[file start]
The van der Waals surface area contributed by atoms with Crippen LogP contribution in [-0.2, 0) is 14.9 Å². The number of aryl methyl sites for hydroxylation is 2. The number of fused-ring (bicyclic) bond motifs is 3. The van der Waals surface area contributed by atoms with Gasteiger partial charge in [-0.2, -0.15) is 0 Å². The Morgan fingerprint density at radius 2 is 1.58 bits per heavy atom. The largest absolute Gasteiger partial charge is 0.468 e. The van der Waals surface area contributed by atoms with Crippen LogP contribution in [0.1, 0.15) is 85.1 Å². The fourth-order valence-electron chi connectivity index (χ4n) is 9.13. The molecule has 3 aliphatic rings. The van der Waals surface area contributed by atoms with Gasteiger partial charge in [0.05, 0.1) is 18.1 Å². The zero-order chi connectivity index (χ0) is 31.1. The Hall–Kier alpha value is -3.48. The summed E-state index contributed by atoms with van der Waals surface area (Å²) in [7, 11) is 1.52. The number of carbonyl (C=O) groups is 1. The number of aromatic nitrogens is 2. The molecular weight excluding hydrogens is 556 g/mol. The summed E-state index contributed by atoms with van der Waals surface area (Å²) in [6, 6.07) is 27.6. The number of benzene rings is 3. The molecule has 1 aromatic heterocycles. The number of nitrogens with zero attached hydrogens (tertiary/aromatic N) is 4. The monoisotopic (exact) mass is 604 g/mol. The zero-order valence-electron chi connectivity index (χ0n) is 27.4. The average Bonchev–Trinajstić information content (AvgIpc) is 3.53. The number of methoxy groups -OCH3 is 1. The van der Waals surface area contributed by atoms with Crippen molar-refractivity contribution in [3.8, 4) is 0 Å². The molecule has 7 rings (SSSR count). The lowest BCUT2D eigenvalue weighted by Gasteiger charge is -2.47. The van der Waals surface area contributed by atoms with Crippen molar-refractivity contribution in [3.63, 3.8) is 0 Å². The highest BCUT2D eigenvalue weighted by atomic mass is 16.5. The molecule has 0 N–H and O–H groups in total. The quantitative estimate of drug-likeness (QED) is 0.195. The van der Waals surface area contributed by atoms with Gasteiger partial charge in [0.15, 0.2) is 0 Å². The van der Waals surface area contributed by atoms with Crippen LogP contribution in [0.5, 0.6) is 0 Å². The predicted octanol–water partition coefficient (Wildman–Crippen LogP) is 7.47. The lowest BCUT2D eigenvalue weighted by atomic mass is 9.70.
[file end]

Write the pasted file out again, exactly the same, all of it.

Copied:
The van der Waals surface area contributed by atoms with Crippen LogP contribution in [-0.2, 0) is 14.9 Å². The number of aryl methyl sites for hydroxylation is 2. The number of fused-ring (bicyclic) bond motifs is 3. The van der Waals surface area contributed by atoms with Gasteiger partial charge in [-0.2, -0.15) is 0 Å². The Morgan fingerprint density at radius 2 is 1.58 bits per heavy atom. The largest absolute Gasteiger partial charge is 0.468 e. The van der Waals surface area contributed by atoms with Crippen LogP contribution in [0.1, 0.15) is 85.1 Å². The fourth-order valence-electron chi connectivity index (χ4n) is 9.13. The molecule has 3 aliphatic rings. The van der Waals surface area contributed by atoms with Gasteiger partial charge in [0.05, 0.1) is 18.1 Å². The zero-order chi connectivity index (χ0) is 31.1. The Hall–Kier alpha value is -3.48. The summed E-state index contributed by atoms with van der Waals surface area (Å²) in [7, 11) is 1.52. The number of carbonyl (C=O) groups is 1. The number of aromatic nitrogens is 2. The molecular weight excluding hydrogens is 556 g/mol. The summed E-state index contributed by atoms with van der Waals surface area (Å²) in [6, 6.07) is 27.6. The number of benzene rings is 3. The molecule has 1 aromatic heterocycles. The number of nitrogens with zero attached hydrogens (tertiary/aromatic N) is 4. The monoisotopic (exact) mass is 604 g/mol. The zero-order valence-electron chi connectivity index (χ0n) is 27.4. The average Bonchev–Trinajstić information content (AvgIpc) is 3.53. The number of methoxy groups -OCH3 is 1. The van der Waals surface area contributed by atoms with Crippen molar-refractivity contribution in [3.8, 4) is 0 Å². The molecule has 7 rings (SSSR count). The lowest BCUT2D eigenvalue weighted by Gasteiger charge is -2.47. The van der Waals surface area contributed by atoms with Crippen molar-refractivity contribution in [3.63, 3.8) is 0 Å². The highest BCUT2D eigenvalue weighted by atomic mass is 16.5. The molecule has 0 N–H and O–H groups in total. The quantitative estimate of drug-likeness (QED) is 0.195. The van der Waals surface area contributed by atoms with Gasteiger partial charge in [0.15, 0.2) is 0 Å². The van der Waals surface area contributed by atoms with Crippen LogP contribution in [0.5, 0.6) is 0 Å². The predicted octanol–water partition coefficient (Wildman–Crippen LogP) is 7.47. The lowest BCUT2D eigenvalue weighted by atomic mass is 9.70.